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Attempting to get this interative binary tree insert to work.

  1. Mar 30, 2014 #1
    1. The problem statement, all variables and given/known data

    Binary Tree/ Insertion scheme

    2. Relevant equations
    N/A


    3. The attempt at a solution
    Code (Text):
    bool treeNodeADT::_insert(int item) {
        if(this->isRootted==false){
            this->root=new node;
            this->root->data=item;
            this->root->right=0;
            this->root->left=0;
            this->isRootted = true;
        }
        else if (item>this->root->data){
            nodep temp = this->root->right;
            while (temp!=0){
                if(temp->data>item)
                    temp=temp->left;
                else if (temp->data<item)
                    temp = temp->right;
                else return false;
            }
            temp = new node;
            temp->data=item;
            temp->left=0;
            temp->right=0;
        }
           else if (item<this->root->data){
            nodep temp = this->root->left;
            while (temp!=0){
                if(temp->data>item)
                    temp=temp->left;
                else if (temp->data<item)
                    temp = temp->right;
                else return false;
            }
            temp = new node;
            temp->data=item;
            temp->left=0;
            temp->right=0;
        }


    }
     
    In short, there's a static variable in which isRotted (mispelled) shows whether the root has been constructed. I then follows the root in either its left or right directions by the if/esls shceme. Then when it gets to a point in which the data shows contrast, it decides to move left or right until a blank node has been found.

    I never get into the whiles. Help? I can do this iteratively, but after I found out that's more computationally expensive, I want to learn this way in the event I need to use it for time sensitive cases.
     
  2. jcsd
  3. Mar 30, 2014 #2

    Mark44

    Staff: Mentor

    It seems flaky to me that you are setting what appear to be pointer variables with the integer value 0.

    A major problem that I see is that if the node is not rooted, a new node is created, with its data, left, and right fields set, and then the function exits without returning a boolean value. The way you have your code indented makes it a little harder to notice that in certain cases your function doesn't return a value.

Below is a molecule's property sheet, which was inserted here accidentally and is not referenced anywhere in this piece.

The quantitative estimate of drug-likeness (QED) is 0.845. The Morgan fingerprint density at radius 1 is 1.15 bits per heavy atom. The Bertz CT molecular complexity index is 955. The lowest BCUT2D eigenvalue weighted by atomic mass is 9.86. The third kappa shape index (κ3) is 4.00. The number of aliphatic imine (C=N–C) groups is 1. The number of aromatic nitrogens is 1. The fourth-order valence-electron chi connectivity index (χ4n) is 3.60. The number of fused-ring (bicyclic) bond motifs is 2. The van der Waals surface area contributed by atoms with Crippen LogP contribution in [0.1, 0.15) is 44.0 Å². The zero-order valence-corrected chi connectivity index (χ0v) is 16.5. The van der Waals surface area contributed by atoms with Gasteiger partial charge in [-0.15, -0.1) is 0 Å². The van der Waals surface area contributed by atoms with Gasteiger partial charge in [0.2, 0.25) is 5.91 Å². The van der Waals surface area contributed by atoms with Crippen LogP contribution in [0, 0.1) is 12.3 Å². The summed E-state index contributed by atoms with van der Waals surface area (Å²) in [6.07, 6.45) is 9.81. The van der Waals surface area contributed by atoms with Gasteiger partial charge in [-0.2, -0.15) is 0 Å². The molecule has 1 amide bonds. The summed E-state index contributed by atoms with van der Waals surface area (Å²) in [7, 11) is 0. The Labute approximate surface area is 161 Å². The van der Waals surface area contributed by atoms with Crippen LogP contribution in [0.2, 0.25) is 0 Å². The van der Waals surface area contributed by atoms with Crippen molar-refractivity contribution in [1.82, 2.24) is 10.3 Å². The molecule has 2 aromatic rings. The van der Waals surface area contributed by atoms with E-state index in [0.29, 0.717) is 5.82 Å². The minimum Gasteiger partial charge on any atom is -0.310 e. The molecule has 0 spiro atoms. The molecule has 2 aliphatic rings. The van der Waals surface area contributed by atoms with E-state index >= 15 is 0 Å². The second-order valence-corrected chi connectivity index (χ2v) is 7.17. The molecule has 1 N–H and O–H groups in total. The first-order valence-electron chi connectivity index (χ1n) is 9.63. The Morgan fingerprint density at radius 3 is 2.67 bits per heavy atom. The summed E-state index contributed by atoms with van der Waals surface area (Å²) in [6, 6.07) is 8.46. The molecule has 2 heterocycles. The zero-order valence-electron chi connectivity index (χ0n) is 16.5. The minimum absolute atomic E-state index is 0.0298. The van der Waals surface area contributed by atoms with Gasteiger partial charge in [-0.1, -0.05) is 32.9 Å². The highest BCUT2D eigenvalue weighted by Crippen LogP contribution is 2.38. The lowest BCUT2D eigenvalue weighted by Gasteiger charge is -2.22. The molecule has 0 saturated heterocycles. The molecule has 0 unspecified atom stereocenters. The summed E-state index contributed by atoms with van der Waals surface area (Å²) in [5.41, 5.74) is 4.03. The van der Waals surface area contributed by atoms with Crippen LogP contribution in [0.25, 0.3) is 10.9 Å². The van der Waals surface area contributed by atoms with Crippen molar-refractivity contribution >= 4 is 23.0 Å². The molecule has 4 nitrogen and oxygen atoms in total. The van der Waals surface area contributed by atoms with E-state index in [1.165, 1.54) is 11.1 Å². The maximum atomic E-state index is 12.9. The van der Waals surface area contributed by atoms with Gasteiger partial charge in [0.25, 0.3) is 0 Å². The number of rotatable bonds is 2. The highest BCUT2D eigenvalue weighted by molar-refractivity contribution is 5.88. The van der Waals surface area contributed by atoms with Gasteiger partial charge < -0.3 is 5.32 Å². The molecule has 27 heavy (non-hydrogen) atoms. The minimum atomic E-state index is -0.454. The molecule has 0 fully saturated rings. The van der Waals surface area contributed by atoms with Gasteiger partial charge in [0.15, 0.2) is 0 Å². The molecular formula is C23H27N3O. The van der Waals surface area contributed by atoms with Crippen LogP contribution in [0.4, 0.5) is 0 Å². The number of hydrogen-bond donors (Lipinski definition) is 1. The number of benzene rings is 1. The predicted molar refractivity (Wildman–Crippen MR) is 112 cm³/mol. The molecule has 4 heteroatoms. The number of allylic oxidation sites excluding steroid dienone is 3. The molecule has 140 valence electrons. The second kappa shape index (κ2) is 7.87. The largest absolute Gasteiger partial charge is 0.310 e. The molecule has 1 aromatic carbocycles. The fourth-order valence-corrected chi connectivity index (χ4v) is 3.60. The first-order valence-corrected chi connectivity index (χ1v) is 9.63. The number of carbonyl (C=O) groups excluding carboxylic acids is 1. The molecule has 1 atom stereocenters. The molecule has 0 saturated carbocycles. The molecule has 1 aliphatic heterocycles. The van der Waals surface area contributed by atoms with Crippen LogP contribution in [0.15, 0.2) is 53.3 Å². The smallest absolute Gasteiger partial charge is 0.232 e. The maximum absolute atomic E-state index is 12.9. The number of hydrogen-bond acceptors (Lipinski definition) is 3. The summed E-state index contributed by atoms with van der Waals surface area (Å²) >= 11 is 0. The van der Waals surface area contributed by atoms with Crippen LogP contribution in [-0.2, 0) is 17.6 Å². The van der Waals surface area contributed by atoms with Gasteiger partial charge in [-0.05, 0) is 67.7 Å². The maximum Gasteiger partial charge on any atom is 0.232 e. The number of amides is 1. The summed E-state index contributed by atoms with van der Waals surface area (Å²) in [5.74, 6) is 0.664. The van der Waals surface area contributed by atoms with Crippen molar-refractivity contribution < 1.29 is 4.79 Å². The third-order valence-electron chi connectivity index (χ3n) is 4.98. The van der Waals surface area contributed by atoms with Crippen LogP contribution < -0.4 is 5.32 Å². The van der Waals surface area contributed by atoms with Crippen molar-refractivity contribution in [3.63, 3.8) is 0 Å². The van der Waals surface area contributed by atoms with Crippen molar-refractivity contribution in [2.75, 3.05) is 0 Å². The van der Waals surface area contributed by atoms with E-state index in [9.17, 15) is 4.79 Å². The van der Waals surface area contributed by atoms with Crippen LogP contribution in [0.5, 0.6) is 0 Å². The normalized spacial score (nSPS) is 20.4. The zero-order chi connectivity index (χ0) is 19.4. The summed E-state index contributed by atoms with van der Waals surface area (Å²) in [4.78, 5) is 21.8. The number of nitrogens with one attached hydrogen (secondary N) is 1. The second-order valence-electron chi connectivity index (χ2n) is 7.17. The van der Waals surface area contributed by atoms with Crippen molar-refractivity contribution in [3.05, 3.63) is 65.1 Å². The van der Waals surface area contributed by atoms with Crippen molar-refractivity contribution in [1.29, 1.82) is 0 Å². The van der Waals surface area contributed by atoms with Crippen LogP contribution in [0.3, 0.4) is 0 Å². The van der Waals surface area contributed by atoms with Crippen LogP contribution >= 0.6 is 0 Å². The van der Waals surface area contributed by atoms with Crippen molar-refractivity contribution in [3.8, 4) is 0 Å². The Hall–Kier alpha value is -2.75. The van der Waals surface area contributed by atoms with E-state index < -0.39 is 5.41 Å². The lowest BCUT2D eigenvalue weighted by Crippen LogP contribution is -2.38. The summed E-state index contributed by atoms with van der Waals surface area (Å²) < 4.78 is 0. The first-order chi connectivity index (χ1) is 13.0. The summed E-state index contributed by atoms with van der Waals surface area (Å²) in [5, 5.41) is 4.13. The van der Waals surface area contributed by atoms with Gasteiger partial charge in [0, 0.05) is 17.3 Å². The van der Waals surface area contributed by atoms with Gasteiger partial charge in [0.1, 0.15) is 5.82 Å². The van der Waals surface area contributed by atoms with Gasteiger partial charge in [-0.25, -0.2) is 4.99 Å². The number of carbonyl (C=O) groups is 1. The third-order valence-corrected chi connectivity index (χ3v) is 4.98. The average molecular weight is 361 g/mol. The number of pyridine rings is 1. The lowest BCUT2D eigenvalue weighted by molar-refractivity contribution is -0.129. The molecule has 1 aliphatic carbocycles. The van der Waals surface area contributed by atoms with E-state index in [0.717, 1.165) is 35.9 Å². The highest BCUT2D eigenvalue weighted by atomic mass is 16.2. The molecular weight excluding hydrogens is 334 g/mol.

The proper indentation would look similar to this:
    Code (Text):
    bool treeNodeADT::_insert(int item) {
        if(this->isRootted==false){
          // body of if clause
        }
        else if (item>this->root->data){
          // body of else if clause
        }
        else if (item<this->root->data){
          // body of else if clause
        }
    }
     
    Also, what happens if item == this->root->data? You don't have any logic to handle that case.

    Some of your code is more difficult to follow than it should be; for example, item>this->root->data

    Add some spaces to increase readability, especially for the inequality operators. Without extra spacing it's harder to distinguish them from the struct pointer dereference operators.

    Finally, if you are working with pointers, and aren't using a debugger to single-step through your code and inspect the values of variables, start learning to use one right away. You didn't mention what compiler you're using, but I'm pretty sure that there is some debugger available in whatever system you're using.




    BTW, "IsRootted" and "IsRotted" are both misspellings. What you should have is "IsRooted".
     
  4. Mar 30, 2014 #3
    Yes, isRooted. I'm in NetBeans, which uses gdb. The indentation is actually auto-formatted in NetBeans itself? It doesn't add spacing with operators. I should, however.

    I'm using 0 to avoid preprocessor time. Apparently, NULL is just a C++ macro or #define NULL 0

    This works:
    Code (Text):
    bool TreeADT::_insert(int item, nodep& a) {
        if (a == 0) {
            a = new node;
            a->data = item;
            a->left = 0;
            a->right = 0;
            return true;
        }
        else if (a->data > item)
            _insert(item, a->left);

        else if (a->data < item)
            _insert(item, a->right);

        else
            return false;
    }
    This is how I understand it best because it's just sequential on a stack, then popped off etc. Also, it's easier to see a stack trace for this and follow it.

    This does not work:
    Code (Text):
    bool TreeADT::_insert(int item, nodep a) {
        if (a == 0) {
            a = new node;
            a->data = item;
            a->left = 0;
            a->right = 0;
            return true;
        }
        else if (a->data > item)
            _insert(item, a->left);

        else if (a->data < item)
            _insert(item, a->right);

        else
            return false;
    }
    I think it's because in the while version, I am passing root by value. Uninitialized, it does nothing but most likely give it a null pointer, as root is null to begin with.

    It's easier to circumvent this in the recursive version becaue each time it runs, it is instructed to work on the actual entity as opposed to a copy somewhere else in the heap.

    I'm not sure how to really do these iteratively. It was just to test it out because I figured iterative processes would be much faster, but I don't think big trees are used in microprocessing or in places where memory is sparse?

    This isn't homework. It's just a self-practice; I posted it here as it seemed the most appropos. As to style, I'm learning Python and will most likely use that indentation style in all of my programming, as it just nicely enforces very readable style to even compile.

    Thankx
     
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